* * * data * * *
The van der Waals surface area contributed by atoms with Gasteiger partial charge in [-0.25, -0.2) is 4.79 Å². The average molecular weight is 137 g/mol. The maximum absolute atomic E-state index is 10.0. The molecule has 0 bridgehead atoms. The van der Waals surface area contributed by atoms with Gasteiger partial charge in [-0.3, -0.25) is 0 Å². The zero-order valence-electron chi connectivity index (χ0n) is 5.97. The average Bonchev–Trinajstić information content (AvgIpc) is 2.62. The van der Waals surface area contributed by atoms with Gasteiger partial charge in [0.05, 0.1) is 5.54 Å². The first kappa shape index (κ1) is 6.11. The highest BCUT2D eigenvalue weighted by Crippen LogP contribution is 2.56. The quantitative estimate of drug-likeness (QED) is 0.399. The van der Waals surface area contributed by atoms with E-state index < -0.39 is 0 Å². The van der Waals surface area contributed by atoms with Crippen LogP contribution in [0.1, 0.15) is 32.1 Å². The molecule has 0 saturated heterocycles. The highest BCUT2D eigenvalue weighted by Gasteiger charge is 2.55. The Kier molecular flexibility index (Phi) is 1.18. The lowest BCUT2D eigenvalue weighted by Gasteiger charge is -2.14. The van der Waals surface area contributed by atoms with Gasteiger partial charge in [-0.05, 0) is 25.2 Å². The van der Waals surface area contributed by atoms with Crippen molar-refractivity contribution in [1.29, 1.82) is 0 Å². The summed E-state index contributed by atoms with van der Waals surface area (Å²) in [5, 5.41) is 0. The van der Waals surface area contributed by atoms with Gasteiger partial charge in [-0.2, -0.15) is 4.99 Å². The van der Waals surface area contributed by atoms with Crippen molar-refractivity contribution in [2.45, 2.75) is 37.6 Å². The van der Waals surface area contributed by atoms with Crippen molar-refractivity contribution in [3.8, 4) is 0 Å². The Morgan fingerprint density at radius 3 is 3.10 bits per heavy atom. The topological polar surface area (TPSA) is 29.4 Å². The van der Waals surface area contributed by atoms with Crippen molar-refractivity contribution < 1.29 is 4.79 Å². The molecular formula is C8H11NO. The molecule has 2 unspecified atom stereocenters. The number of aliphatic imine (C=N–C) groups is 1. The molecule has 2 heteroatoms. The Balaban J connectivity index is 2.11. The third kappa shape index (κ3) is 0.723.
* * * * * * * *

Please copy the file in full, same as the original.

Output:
The van der Waals surface area contributed by atoms with Gasteiger partial charge in [-0.25, -0.2) is 4.79 Å². The average molecular weight is 137 g/mol. The maximum absolute atomic E-state index is 10.0. The molecule has 0 bridgehead atoms. The van der Waals surface area contributed by atoms with Gasteiger partial charge in [-0.3, -0.25) is 0 Å². The zero-order valence-electron chi connectivity index (χ0n) is 5.97. The average Bonchev–Trinajstić information content (AvgIpc) is 2.62. The van der Waals surface area contributed by atoms with Gasteiger partial charge in [0.05, 0.1) is 5.54 Å². The first kappa shape index (κ1) is 6.11. The highest BCUT2D eigenvalue weighted by Crippen LogP contribution is 2.56. The quantitative estimate of drug-likeness (QED) is 0.399. The van der Waals surface area contributed by atoms with E-state index < -0.39 is 0 Å². The van der Waals surface area contributed by atoms with Crippen LogP contribution in [0.1, 0.15) is 32.1 Å². The molecule has 0 saturated heterocycles. The highest BCUT2D eigenvalue weighted by Gasteiger charge is 2.55. The Kier molecular flexibility index (Phi) is 1.18. The lowest BCUT2D eigenvalue weighted by Gasteiger charge is -2.14. The van der Waals surface area contributed by atoms with Gasteiger partial charge in [-0.05, 0) is 25.2 Å². The van der Waals surface area contributed by atoms with Crippen molar-refractivity contribution in [1.29, 1.82) is 0 Å². The summed E-state index contributed by atoms with van der Waals surface area (Å²) in [5, 5.41) is 0. The van der Waals surface area contributed by atoms with Gasteiger partial charge in [-0.2, -0.15) is 4.99 Å². The van der Waals surface area contributed by atoms with Crippen molar-refractivity contribution in [2.45, 2.75) is 37.6 Å². The van der Waals surface area contributed by atoms with Crippen molar-refractivity contribution in [3.8, 4) is 0 Å². The Morgan fingerprint density at radius 3 is 3.10 bits per heavy atom. The topological polar surface area (TPSA) is 29.4 Å². The van der Waals surface area contributed by atoms with Crippen molar-refractivity contribution < 1.29 is 4.79 Å². The molecular formula is C8H11NO. The molecule has 2 unspecified atom stereocenters. The number of aliphatic imine (C=N–C) groups is 1. The molecule has 2 heteroatoms. The Balaban J connectivity index is 2.11. The third kappa shape index (κ3) is 0.723.